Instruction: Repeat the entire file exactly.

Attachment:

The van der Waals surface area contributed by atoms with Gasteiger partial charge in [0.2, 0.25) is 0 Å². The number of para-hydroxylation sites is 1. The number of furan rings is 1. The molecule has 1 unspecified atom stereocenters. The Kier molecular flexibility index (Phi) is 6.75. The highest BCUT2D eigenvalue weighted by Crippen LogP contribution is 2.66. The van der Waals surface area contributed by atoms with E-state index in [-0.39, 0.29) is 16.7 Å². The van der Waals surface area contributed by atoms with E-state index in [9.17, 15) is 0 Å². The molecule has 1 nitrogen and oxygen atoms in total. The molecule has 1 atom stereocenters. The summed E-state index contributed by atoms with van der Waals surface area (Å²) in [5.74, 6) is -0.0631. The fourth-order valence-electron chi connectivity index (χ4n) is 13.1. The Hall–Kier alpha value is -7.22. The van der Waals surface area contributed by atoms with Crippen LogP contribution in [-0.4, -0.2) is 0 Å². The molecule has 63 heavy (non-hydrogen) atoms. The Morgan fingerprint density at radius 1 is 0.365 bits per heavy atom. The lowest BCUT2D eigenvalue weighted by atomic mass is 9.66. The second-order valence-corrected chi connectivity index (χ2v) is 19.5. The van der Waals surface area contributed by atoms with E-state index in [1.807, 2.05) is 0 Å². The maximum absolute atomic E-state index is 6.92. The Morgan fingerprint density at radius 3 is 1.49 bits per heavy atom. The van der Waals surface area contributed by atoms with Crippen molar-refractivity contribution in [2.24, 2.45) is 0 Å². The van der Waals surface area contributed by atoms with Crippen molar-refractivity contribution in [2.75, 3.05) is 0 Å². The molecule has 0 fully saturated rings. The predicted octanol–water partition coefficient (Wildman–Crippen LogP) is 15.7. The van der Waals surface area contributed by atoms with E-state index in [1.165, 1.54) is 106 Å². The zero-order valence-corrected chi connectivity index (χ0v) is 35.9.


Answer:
The van der Waals surface area contributed by atoms with Gasteiger partial charge in [0.2, 0.25) is 0 Å². The number of para-hydroxylation sites is 1. The number of furan rings is 1. The molecule has 1 unspecified atom stereocenters. The Kier molecular flexibility index (Phi) is 6.75. The highest BCUT2D eigenvalue weighted by Crippen LogP contribution is 2.66. The van der Waals surface area contributed by atoms with E-state index in [-0.39, 0.29) is 16.7 Å². The van der Waals surface area contributed by atoms with E-state index in [9.17, 15) is 0 Å². The molecule has 1 nitrogen and oxygen atoms in total. The molecule has 1 atom stereocenters. The summed E-state index contributed by atoms with van der Waals surface area (Å²) in [5.74, 6) is -0.0631. The fourth-order valence-electron chi connectivity index (χ4n) is 13.1. The Hall–Kier alpha value is -7.22. The van der Waals surface area contributed by atoms with Crippen LogP contribution in [-0.4, -0.2) is 0 Å². The molecule has 63 heavy (non-hydrogen) atoms. The Morgan fingerprint density at radius 1 is 0.365 bits per heavy atom. The lowest BCUT2D eigenvalue weighted by atomic mass is 9.66. The second-order valence-corrected chi connectivity index (χ2v) is 19.5. The van der Waals surface area contributed by atoms with E-state index in [1.807, 2.05) is 0 Å². The maximum absolute atomic E-state index is 6.92. The Morgan fingerprint density at radius 3 is 1.49 bits per heavy atom. The van der Waals surface area contributed by atoms with Crippen molar-refractivity contribution in [2.24, 2.45) is 0 Å². The van der Waals surface area contributed by atoms with Crippen molar-refractivity contribution in [2.75, 3.05) is 0 Å². The molecule has 0 fully saturated rings. The predicted octanol–water partition coefficient (Wildman–Crippen LogP) is 15.7. The van der Waals surface area contributed by atoms with E-state index in [1.165, 1.54) is 106 Å². The zero-order valence-corrected chi connectivity index (χ0v) is 35.9.